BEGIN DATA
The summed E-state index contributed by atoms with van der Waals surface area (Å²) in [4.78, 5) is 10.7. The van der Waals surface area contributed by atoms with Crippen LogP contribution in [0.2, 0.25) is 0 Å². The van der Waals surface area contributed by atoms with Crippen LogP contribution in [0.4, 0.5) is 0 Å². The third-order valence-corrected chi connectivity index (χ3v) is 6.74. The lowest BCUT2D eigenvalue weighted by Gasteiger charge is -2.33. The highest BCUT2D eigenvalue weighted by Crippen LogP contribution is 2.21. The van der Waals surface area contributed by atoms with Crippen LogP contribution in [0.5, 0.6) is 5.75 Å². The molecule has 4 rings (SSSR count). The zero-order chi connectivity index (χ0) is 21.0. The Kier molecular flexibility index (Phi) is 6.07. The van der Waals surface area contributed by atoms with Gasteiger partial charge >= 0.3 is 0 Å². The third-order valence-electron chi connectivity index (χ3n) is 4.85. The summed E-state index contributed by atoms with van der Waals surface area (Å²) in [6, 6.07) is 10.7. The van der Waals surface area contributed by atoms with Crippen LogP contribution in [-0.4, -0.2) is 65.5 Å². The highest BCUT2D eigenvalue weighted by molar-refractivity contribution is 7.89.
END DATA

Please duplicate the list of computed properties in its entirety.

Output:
The summed E-state index contributed by atoms with van der Waals surface area (Å²) in [4.78, 5) is 10.7. The van der Waals surface area contributed by atoms with Crippen LogP contribution in [0.2, 0.25) is 0 Å². The van der Waals surface area contributed by atoms with Crippen LogP contribution in [0.4, 0.5) is 0 Å². The third-order valence-corrected chi connectivity index (χ3v) is 6.74. The lowest BCUT2D eigenvalue weighted by Gasteiger charge is -2.33. The highest BCUT2D eigenvalue weighted by Crippen LogP contribution is 2.21. The van der Waals surface area contributed by atoms with Crippen LogP contribution in [0.5, 0.6) is 5.75 Å². The molecule has 4 rings (SSSR count). The zero-order chi connectivity index (χ0) is 21.0. The Kier molecular flexibility index (Phi) is 6.07. The van der Waals surface area contributed by atoms with Gasteiger partial charge >= 0.3 is 0 Å². The third-order valence-electron chi connectivity index (χ3n) is 4.85. The summed E-state index contributed by atoms with van der Waals surface area (Å²) in [6, 6.07) is 10.7. The van der Waals surface area contributed by atoms with Crippen LogP contribution in [-0.4, -0.2) is 65.5 Å². The highest BCUT2D eigenvalue weighted by molar-refractivity contribution is 7.89.